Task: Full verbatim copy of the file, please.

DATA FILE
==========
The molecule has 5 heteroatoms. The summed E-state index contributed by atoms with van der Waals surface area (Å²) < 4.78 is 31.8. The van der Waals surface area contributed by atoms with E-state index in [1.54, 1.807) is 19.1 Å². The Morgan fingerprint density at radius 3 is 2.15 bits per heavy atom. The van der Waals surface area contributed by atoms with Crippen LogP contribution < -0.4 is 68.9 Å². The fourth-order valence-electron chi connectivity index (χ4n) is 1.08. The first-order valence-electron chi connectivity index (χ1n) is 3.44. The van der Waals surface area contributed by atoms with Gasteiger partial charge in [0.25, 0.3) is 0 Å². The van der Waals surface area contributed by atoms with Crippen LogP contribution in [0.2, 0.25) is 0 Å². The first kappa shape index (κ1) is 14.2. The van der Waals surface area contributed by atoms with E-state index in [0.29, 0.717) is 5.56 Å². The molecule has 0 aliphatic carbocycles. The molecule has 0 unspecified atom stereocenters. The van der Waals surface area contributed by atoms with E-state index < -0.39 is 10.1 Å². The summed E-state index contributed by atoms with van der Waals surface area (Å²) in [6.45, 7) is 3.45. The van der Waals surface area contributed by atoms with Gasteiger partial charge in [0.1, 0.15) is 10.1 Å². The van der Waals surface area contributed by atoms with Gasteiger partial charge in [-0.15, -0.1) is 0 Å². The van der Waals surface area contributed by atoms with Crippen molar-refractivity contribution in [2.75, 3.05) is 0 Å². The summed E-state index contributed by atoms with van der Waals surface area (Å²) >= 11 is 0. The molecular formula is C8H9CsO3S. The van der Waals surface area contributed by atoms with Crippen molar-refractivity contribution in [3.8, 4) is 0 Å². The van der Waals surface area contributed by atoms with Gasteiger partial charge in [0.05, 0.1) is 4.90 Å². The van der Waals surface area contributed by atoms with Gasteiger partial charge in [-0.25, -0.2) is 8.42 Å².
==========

The molecule has 5 heteroatoms. The summed E-state index contributed by atoms with van der Waals surface area (Å²) < 4.78 is 31.8. The van der Waals surface area contributed by atoms with E-state index in [1.54, 1.807) is 19.1 Å². The Morgan fingerprint density at radius 3 is 2.15 bits per heavy atom. The van der Waals surface area contributed by atoms with Crippen LogP contribution < -0.4 is 68.9 Å². The fourth-order valence-electron chi connectivity index (χ4n) is 1.08. The first-order valence-electron chi connectivity index (χ1n) is 3.44. The van der Waals surface area contributed by atoms with Gasteiger partial charge in [0.25, 0.3) is 0 Å². The van der Waals surface area contributed by atoms with Crippen LogP contribution in [0.2, 0.25) is 0 Å². The first kappa shape index (κ1) is 14.2. The van der Waals surface area contributed by atoms with E-state index in [0.29, 0.717) is 5.56 Å². The molecule has 0 aliphatic carbocycles. The molecule has 0 unspecified atom stereocenters. The van der Waals surface area contributed by atoms with E-state index < -0.39 is 10.1 Å². The summed E-state index contributed by atoms with van der Waals surface area (Å²) in [6.45, 7) is 3.45. The van der Waals surface area contributed by atoms with Gasteiger partial charge in [0.1, 0.15) is 10.1 Å². The van der Waals surface area contributed by atoms with Gasteiger partial charge in [-0.15, -0.1) is 0 Å². The van der Waals surface area contributed by atoms with Crippen molar-refractivity contribution in [2.75, 3.05) is 0 Å². The summed E-state index contributed by atoms with van der Waals surface area (Å²) >= 11 is 0. The molecular formula is C8H9CsO3S. The van der Waals surface area contributed by atoms with Crippen molar-refractivity contribution in [3.8, 4) is 0 Å². The van der Waals surface area contributed by atoms with Gasteiger partial charge in [0.05, 0.1) is 4.90 Å². The van der Waals surface area contributed by atoms with Gasteiger partial charge in [-0.25, -0.2) is 8.42 Å².